May I emphasize that the mere fact that a matter might be of concern everywhere in the States was not sufficient in the wisdom of the Fathers to bring the matter within Federal jurisdiction. To place it there the matter must be one falling within the purposes or functions of the Federal government as declared in the Preamble of the Constitution, which ran:
We the people of the United States, in order to form a more perfect Union, establish justice, insure domestic tranquility, provide for the common defense, promote the general welfare, and secure the blessings of liberty to ourselves and our posterity, do ordain and establish this Constitution of the United States of America.
And may I say here that over and over again this Preamble has been held by the Supreme Court of the United States to be a setting out of the purposes of the Federal Government and not a source of its jurisdiction and powers.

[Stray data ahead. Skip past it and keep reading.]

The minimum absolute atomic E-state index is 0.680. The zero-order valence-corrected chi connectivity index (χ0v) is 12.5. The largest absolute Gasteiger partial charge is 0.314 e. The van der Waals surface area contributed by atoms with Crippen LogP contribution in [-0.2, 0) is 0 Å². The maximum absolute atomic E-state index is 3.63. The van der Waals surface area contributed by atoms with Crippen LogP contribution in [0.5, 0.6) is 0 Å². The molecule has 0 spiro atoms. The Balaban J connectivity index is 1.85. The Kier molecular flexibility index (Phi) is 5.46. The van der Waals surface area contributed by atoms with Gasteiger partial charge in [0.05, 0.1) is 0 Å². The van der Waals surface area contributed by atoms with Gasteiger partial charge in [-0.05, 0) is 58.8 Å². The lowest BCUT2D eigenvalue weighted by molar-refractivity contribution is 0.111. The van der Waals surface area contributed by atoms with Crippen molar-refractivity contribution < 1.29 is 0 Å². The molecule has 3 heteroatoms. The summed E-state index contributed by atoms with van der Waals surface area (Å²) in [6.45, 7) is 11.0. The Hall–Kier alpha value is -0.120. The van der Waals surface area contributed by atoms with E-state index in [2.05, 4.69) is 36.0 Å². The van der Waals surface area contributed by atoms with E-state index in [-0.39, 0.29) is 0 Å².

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Source: J. Reuben Clark Jr., Feb 22, 1935. J. Reuben Clark Jr. (1871–1961), served as a member of the First Presidency of The Church of Jesus Christ of Latter-day Saints, 1931–1961. Prior to his full-time church service he was assistant solicitor to the State Department, worked in the Attorney General’s office, Under Secretary of State, the author of the classic study, the “Clark Memorandum on the Monroe Doctrine” and U.S. ambassador to Mexico. Among those who knew his work best, J. Reuben Clark was recognized as the foremost constitutional scholar of the 20th Century.